Vietnamese dragon signifies material, spiritual wealth

Amongst the 12 animals represented on the Chinese calendar, namely the rat, ox, tiger, cat, dragon, snake, horse, goat, monkey, rooster, dog and pig, it is only the dragon that is not real but an imaginary and mythical creature, which nonetheless for the Vietnamese signifies material and spiritual wealth.
A 19th century pottery decorated with a dragon relief work

According to folk lore, the dragon, unicorn, tortoise and phoenix are the oft-mentioned four mythical creatures in tales and legends, with only the tortoise actually existing in the real world today.

Zoologists believe that the tortoise being of small built could have survived for this reason while the other creatures of monster size may have gone extinct for lack of food as their habitat shrunk.

They believe that dragons, unicorns and phoenix really existed millions of years ago as fossils of similar looking creatures have been found, such as the Chinese water dragon, in Indonesia.

Rural people still have superstitious believes such as heavy rains and strong winds are brought about when a dragon flies over their land, or earthquakes and tsunami occur when the dragon awakens from a thousand year sleep!

Legend has it that when Trang Quynh went to China as the King’s envoy, he attended a painting competition. He dipped his figures in an ink slab and scrawled them across the paper, five ‘S’ shaped letters formed. He described them as five dragons and offered the drawing to the Chinese King, who looking at it said they resembled earthworms.

Trang Quynh responded that if the King knew anyone who had actually seen a dragon and could describe its appearance then he would repaint the image once again for the King.

A dragon has been given a different form and appearance in different phases of history. During the Le Dynasty, the dragon had a snake’s body, a unicorn’s head and held an oriental pearl in its mouth. Later during the Ly and Tran Dynasties, its body became shorter and was covered with scales, a beard was shown around its mouth and its nose was as big as an oriental pearl.

Dragon images were formerly used to adorn imperial palaces or on paintings and on embroideries of royal apparel of Kings. Later they were more frequently used on roofs of pagodas and temples and along staircase balustrades in homes of the nobility. Dragons have always been used as relief on embossed works.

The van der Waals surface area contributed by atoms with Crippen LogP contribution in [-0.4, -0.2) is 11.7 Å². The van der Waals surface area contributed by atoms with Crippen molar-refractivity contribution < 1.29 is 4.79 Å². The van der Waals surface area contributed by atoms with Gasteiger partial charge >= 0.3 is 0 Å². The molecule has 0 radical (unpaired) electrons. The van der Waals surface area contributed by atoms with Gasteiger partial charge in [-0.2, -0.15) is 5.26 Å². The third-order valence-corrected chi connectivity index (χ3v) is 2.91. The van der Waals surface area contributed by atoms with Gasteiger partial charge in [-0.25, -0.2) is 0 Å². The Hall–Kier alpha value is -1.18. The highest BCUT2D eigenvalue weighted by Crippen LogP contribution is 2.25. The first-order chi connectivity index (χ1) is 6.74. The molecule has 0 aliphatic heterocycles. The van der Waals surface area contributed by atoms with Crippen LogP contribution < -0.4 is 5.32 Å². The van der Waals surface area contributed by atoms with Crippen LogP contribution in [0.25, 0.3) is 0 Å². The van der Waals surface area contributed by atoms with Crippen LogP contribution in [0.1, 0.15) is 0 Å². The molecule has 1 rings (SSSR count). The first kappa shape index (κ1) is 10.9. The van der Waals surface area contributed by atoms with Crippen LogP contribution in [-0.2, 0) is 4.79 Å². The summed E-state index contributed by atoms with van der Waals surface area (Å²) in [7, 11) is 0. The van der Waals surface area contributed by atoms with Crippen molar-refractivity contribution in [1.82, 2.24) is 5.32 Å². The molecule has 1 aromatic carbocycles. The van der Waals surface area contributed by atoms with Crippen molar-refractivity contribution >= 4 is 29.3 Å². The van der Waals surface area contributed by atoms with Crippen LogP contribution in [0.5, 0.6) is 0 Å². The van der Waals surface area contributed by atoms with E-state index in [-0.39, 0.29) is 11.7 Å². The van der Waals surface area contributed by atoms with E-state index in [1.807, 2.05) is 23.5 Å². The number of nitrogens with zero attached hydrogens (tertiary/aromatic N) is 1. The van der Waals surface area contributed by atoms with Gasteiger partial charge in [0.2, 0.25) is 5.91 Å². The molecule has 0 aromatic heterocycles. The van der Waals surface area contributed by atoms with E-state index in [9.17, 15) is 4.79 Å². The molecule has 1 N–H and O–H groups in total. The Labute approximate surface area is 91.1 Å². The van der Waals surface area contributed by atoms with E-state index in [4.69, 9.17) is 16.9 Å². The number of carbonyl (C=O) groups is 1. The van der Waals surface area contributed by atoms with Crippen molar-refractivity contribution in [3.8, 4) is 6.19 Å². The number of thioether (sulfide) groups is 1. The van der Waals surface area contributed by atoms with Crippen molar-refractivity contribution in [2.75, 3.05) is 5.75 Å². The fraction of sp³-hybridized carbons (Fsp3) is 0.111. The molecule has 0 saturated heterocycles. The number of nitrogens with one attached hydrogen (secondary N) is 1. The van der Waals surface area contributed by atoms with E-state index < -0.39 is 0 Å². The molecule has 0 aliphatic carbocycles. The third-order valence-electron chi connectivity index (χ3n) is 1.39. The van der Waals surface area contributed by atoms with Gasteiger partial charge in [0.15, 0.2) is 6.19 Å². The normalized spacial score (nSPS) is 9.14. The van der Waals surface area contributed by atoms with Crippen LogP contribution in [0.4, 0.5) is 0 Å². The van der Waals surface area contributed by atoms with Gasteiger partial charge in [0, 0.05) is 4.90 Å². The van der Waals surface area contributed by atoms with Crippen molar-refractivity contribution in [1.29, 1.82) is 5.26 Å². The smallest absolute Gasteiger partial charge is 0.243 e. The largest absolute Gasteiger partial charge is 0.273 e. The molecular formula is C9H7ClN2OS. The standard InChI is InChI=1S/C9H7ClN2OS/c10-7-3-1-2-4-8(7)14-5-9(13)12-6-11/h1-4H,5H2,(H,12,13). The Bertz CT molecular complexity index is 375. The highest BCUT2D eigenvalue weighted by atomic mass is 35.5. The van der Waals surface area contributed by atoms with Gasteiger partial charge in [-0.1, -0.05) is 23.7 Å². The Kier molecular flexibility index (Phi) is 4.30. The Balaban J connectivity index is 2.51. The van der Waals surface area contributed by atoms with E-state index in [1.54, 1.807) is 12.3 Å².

There is a belief that royal dragons of the Kings have five toe nails while dragons of the common people have three toe nails. Artists and sculptors find the dragon useful in relief works while jewellery craftsmen use them prolifically in gemstone, gold and diamond ornaments.

Vietnamese believe they are descendants of dragons and fairies, as told in the legend of Lac Long Quan-Au Co. Most countries in the world have created their own animal symbols, like the kangaroo in Australia and the lion in Singapore. Each nation chooses to adopt the good and positive characteristics of their chosen national animal.

Vietnam has two significant symbols, one being the dragon which stands for material wealth and the other the fairy which stands for intellect and the positive spirit of man.

Interestingly the geographical map of Vietnam resembles a dragon, with its mouth open and gnawing towards the mainland instead of sucking water from the East Sea. This is supposedly the reason why geomancers believe that Vietnam should focus on agriculture.

Vietnamese believe that dragons and fairies are their progenitors. There is a supposition that a dragon is an avatar of a snake or carp which had led a pious and religious life for centuries. As a result, people in northern Vietnam usually offer carp to the Kitchen God each year to see the godly family leave for heaven.

No one has ever actually sighted a dragon, but all believe that a dragon symbolises material and spiritual wealth.

2012 is ‘Year of the Dragon’ and Vietnamese people believe it will be a good year in all aspects of life may it be economy, politics or even national defense.

By Nguyen Duy Tam – Translated by Hai Mien

Other news